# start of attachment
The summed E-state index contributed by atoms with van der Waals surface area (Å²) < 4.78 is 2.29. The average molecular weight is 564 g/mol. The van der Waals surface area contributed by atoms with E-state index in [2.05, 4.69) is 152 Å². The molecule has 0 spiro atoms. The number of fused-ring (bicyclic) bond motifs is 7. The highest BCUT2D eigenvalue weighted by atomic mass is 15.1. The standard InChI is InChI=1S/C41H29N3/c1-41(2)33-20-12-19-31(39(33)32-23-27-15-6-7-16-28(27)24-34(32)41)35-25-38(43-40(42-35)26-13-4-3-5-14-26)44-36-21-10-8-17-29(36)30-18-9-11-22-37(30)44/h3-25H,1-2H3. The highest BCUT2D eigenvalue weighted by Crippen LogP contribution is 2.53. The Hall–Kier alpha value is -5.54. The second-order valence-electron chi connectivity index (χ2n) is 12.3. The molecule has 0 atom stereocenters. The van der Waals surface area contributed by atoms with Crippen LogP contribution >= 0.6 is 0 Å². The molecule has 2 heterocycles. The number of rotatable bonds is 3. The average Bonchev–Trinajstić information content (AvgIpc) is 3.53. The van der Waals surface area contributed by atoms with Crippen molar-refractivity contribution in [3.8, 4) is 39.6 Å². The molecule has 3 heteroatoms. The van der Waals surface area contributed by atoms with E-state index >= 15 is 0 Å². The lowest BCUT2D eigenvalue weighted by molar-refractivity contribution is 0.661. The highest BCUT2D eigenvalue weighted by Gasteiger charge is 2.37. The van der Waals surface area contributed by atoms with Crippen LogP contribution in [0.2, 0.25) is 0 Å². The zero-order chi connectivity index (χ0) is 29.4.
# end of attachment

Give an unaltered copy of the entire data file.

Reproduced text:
The summed E-state index contributed by atoms with van der Waals surface area (Å²) < 4.78 is 2.29. The average molecular weight is 564 g/mol. The van der Waals surface area contributed by atoms with E-state index in [2.05, 4.69) is 152 Å². The molecule has 0 spiro atoms. The number of fused-ring (bicyclic) bond motifs is 7. The highest BCUT2D eigenvalue weighted by atomic mass is 15.1. The standard InChI is InChI=1S/C41H29N3/c1-41(2)33-20-12-19-31(39(33)32-23-27-15-6-7-16-28(27)24-34(32)41)35-25-38(43-40(42-35)26-13-4-3-5-14-26)44-36-21-10-8-17-29(36)30-18-9-11-22-37(30)44/h3-25H,1-2H3. The highest BCUT2D eigenvalue weighted by Crippen LogP contribution is 2.53. The Hall–Kier alpha value is -5.54. The second-order valence-electron chi connectivity index (χ2n) is 12.3. The molecule has 0 atom stereocenters. The van der Waals surface area contributed by atoms with Crippen LogP contribution >= 0.6 is 0 Å². The molecule has 2 heterocycles. The number of rotatable bonds is 3. The average Bonchev–Trinajstić information content (AvgIpc) is 3.53. The van der Waals surface area contributed by atoms with Crippen molar-refractivity contribution in [3.8, 4) is 39.6 Å². The molecule has 3 heteroatoms. The van der Waals surface area contributed by atoms with E-state index >= 15 is 0 Å². The lowest BCUT2D eigenvalue weighted by molar-refractivity contribution is 0.661. The highest BCUT2D eigenvalue weighted by Gasteiger charge is 2.37. The van der Waals surface area contributed by atoms with Crippen LogP contribution in [0.2, 0.25) is 0 Å². The zero-order chi connectivity index (χ0) is 29.4.